Manage your DNS records with PowerShell

November 08, 2017


In my video course PowerShell 5 Recipes, I used the Dnsimple API as an example of writing PowerShell modules. In the course, I uploaded and made the library available in the PowerShell gallery. Even though it is not feature-complete with respect to the DNSimple API, it is still usable for the core parts of the API.

Getting started

In order to access the Dnsimple API, you need an access token. In order to create one, log in to the web page and generate one under<account id>/account/access_tokens

For simplicity going forward, create a PowerShell object to hold the account id and the access token:

$account = [pscustomobject]@{Account=27928;AccessToken=(
convertto-securestring 'G2uiIZLhsHNWt4BFNq6Y8VnF1iRz2sB1' -asplaintext -for

Then, the next step is to install the module from the PowerShell Gallery, and load it into the current PowerShell instance:

Find-Module DnsimplePS | Install-Module -Scope CurrentUser
Import-Module DnsimplePS

In order to check the available cmdlets, list them:

Get-Command -Module DnsimplePS

Listing, adding and removing Zone records

The simplest thing you can do, is to list the records for your domain:

$account | Get-ZoneRecord -Zone

You can also search for records of a certain type (case-sensitive):

$account | Get-ZoneRecord -Zone -RecordType MX

Or, you can get a certain record by name

$account | Get-ZoneRecord -Zone -Name www

Or, you can match records by prefix using -NameLike:

$account | Get-ZoneRecord -Zone -NameLike w

You can also add a record:

$account | Add-ZoneRecord -Zone -RecordType URL `
  -Name dnsimple -Content

And you can delete a record:

$account | Remove-ZoneRecord -Zone -Id 11601106

Storing your access token securely

In the getting started section above, I directed you to go to the DNSimple web page to get an access token. This is often not practical in automated scripts, so I provided a couple of cmdlets to store and retrieve an access token from a file, encrypted under the current user’s Windows credentials.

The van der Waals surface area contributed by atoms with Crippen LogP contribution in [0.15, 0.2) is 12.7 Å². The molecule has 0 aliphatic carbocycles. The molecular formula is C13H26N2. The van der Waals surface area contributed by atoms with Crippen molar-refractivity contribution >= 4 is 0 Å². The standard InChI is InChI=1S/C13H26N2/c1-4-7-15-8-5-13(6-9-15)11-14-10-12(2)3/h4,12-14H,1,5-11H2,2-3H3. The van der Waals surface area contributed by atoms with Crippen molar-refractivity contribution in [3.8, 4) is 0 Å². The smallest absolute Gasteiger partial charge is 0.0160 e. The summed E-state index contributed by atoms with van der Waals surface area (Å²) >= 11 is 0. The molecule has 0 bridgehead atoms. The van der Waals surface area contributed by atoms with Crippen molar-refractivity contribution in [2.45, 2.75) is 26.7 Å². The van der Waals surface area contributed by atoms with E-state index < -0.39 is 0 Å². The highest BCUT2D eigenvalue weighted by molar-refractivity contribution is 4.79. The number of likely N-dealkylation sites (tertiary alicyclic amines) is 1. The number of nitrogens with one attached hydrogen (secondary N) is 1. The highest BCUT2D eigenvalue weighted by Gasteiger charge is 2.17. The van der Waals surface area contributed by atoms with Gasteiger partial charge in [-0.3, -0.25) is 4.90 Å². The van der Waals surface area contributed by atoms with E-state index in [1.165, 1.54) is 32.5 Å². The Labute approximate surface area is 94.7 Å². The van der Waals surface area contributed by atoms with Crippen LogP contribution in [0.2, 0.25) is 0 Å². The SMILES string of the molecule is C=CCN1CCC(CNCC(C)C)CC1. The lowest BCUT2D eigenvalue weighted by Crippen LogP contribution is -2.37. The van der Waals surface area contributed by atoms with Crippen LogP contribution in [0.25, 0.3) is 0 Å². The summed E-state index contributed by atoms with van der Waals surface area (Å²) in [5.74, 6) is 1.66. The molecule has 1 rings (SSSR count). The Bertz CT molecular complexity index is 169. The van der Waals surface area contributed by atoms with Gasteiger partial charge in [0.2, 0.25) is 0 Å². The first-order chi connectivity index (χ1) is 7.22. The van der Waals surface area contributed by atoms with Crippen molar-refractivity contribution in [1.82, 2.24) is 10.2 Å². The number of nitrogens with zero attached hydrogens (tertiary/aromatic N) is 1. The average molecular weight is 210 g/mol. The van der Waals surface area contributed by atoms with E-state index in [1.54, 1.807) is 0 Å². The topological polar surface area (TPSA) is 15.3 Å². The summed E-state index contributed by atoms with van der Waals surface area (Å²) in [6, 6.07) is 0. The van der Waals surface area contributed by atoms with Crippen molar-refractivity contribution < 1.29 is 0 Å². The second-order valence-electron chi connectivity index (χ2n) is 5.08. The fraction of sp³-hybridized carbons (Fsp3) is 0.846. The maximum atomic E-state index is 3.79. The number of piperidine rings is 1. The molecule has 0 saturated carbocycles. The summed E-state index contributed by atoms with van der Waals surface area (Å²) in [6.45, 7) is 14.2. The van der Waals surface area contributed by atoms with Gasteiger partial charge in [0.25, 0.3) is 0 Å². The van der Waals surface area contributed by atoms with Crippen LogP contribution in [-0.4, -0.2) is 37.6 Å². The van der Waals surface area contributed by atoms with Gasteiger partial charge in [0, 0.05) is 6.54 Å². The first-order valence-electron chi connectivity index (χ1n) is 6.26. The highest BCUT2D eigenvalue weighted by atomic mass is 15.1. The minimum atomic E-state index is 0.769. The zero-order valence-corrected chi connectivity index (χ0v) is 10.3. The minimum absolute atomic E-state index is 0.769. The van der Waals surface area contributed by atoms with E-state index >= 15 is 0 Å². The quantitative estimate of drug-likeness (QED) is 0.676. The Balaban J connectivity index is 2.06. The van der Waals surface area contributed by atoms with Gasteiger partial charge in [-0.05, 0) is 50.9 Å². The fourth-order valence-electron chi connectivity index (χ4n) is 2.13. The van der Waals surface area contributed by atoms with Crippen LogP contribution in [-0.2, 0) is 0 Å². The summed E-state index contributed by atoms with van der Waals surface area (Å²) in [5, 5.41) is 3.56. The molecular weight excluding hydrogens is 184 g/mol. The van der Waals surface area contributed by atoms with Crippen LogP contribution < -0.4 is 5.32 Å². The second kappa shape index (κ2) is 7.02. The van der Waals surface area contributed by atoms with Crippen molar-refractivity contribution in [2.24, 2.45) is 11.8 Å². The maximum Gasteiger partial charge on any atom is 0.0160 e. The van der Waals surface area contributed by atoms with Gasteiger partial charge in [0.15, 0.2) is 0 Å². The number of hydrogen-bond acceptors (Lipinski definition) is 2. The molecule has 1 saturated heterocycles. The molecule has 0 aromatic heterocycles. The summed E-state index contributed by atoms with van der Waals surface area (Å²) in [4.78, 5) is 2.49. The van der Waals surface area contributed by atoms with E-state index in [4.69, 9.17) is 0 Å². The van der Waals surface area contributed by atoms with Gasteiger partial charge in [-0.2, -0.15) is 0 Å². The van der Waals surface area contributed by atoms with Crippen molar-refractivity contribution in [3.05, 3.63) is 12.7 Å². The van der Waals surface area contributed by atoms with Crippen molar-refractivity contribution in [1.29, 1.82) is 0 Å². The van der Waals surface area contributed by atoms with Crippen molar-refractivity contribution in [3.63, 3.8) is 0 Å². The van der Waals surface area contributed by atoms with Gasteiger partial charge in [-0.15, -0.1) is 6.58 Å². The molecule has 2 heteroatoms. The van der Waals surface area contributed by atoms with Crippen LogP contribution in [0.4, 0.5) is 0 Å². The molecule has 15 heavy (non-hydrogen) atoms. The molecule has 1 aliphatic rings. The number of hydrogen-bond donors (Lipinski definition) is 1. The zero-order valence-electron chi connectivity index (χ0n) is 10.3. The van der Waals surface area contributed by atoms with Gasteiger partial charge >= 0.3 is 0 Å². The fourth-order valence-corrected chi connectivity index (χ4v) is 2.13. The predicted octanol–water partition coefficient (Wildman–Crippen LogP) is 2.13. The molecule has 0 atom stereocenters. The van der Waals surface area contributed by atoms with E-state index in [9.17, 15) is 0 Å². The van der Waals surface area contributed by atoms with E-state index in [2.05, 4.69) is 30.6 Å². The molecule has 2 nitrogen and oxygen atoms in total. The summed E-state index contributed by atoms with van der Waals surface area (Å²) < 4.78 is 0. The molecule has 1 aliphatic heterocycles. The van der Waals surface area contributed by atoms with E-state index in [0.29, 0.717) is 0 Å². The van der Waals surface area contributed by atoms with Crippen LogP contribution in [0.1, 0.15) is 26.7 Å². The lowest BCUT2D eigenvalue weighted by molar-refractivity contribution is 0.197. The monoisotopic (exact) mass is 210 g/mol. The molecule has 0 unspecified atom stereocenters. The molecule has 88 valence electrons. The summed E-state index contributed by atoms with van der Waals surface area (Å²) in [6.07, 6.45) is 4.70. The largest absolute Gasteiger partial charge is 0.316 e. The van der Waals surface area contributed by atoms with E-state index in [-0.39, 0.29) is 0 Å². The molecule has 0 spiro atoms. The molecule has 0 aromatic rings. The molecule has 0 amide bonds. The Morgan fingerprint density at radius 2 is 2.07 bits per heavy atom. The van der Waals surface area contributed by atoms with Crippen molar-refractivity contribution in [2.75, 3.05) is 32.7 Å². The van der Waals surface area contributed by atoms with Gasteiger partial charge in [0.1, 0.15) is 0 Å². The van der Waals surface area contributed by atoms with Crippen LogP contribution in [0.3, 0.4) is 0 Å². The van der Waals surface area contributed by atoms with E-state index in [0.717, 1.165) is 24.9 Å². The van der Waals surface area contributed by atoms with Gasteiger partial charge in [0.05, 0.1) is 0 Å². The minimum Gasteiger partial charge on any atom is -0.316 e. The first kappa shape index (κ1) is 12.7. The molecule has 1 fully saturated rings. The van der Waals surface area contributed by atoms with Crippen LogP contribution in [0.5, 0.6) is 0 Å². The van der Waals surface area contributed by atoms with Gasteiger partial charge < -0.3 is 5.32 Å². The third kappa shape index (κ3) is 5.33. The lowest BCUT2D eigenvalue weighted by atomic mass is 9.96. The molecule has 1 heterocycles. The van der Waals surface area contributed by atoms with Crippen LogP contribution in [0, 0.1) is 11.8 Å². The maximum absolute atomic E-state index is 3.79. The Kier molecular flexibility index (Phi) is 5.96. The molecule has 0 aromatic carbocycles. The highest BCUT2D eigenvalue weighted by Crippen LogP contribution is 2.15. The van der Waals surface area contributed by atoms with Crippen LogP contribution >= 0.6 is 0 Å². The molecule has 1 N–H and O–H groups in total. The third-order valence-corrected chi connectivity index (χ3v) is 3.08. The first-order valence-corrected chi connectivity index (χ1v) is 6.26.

So, when you have retrieved the token from the web page, you can store it securely like so:

Write-AccessToken -AccessToken $t -Account 27928

This will create a file named .dnsimple.tokens next to your $PROFILE. The file will look something like this:

<objs version="" xmlns="">
  <obj refid="0">
    <tn refid="0">
        <i32 n="Key">27928</i32>
        <s n="Value">01000000d08c9ddf0115d1118c7a00c04fc297eb01000000fff8656bc71ed747aa82e30ddd65735a00000000020000000000106600000001000020000000e7dfc8caf9534e51b2e2eb56b6968171ceb6c6ce9c8a7d55193791a207ffc56a000000000e800000000200002000000066c532a677f69c0c478733114d01b4371577340b0051160d95a3728d07c466ca500000005bbf59cee4314675324296591beeadef7970fc4e8589fce2b5bd80c6b5368e5198da424d1554a269921da4f0c6ef02e50db416fe2b7cbe63f187eb91d94d759da11e63121142f7e8794079e1ea74040d40000000d3f2a0be38aaa111ce20eeba05bcabb594e62400658486ed1c4ec2fe027e5d7e0916bc797aba0a0c1325fd7d0043ba9c9754782f695bdafab8a627f2259636f4</s>

If you want to place the file somewhere else, point to it using the -Path parameter.

Extra: URL-shortener

In order to show off PowerShell modules being dependent on other modules, I created a second module that was dependent on the DnsimplePS module. This module has one cmdlet which is a short-hand for the special case I showed above for adding a record.

It creates a URL type record, which is basically a redirect record that allows the creation of short urls.


$account | Add-ShortUrl -Zone -Name dnsimple -Url

In the same vain, you can delete the url:

$account | Remove-ShortUrl -Zone -Name dnsimple

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Written by Vidar Kongsli who is a software professional living in Oslo, Norway. Works as a consultant, system architect and developer at Bredvid. You should follow him on Twitter